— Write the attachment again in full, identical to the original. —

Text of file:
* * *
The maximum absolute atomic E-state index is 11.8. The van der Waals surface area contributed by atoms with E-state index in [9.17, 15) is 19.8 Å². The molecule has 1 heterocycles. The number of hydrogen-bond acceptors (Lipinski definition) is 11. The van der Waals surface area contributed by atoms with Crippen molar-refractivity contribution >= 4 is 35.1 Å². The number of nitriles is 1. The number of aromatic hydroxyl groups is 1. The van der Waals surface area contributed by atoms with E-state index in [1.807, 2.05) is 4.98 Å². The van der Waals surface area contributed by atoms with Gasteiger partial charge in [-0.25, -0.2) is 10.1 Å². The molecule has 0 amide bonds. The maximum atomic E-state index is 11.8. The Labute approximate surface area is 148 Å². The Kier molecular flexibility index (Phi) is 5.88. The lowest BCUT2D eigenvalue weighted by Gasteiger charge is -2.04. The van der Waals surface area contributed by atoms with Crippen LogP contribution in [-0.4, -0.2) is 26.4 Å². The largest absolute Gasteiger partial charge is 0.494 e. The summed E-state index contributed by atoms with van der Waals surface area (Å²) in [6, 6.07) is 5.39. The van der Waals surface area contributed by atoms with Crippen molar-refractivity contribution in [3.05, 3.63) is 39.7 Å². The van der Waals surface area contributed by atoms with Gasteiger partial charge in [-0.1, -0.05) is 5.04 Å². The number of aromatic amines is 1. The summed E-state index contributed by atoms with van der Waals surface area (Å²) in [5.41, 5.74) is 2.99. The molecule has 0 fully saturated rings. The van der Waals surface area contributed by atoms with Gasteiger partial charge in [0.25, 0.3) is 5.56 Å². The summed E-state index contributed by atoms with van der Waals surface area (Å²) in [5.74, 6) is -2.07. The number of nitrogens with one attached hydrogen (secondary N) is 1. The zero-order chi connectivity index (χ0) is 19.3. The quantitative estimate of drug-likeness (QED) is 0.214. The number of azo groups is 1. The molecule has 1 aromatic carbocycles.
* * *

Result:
The maximum absolute atomic E-state index is 11.8. The van der Waals surface area contributed by atoms with E-state index in [9.17, 15) is 19.8 Å². The molecule has 1 heterocycles. The number of hydrogen-bond acceptors (Lipinski definition) is 11. The van der Waals surface area contributed by atoms with Crippen molar-refractivity contribution >= 4 is 35.1 Å². The number of nitriles is 1. The number of aromatic hydroxyl groups is 1. The van der Waals surface area contributed by atoms with E-state index in [1.807, 2.05) is 4.98 Å². The van der Waals surface area contributed by atoms with Gasteiger partial charge in [-0.25, -0.2) is 10.1 Å². The molecule has 0 amide bonds. The maximum atomic E-state index is 11.8. The Labute approximate surface area is 148 Å². The Kier molecular flexibility index (Phi) is 5.88. The lowest BCUT2D eigenvalue weighted by Gasteiger charge is -2.04. The van der Waals surface area contributed by atoms with Crippen LogP contribution in [-0.4, -0.2) is 26.4 Å². The largest absolute Gasteiger partial charge is 0.494 e. The summed E-state index contributed by atoms with van der Waals surface area (Å²) in [6, 6.07) is 5.39. The van der Waals surface area contributed by atoms with Crippen molar-refractivity contribution in [3.05, 3.63) is 39.7 Å². The van der Waals surface area contributed by atoms with Gasteiger partial charge in [-0.1, -0.05) is 5.04 Å². The number of aromatic amines is 1. The summed E-state index contributed by atoms with van der Waals surface area (Å²) in [5.41, 5.74) is 2.99. The molecule has 0 fully saturated rings. The van der Waals surface area contributed by atoms with Gasteiger partial charge in [0.25, 0.3) is 5.56 Å². The summed E-state index contributed by atoms with van der Waals surface area (Å²) in [5.74, 6) is -2.07. The number of nitrogens with one attached hydrogen (secondary N) is 1. The zero-order chi connectivity index (χ0) is 19.3. The quantitative estimate of drug-likeness (QED) is 0.214. The number of azo groups is 1. The molecule has 1 aromatic carbocycles.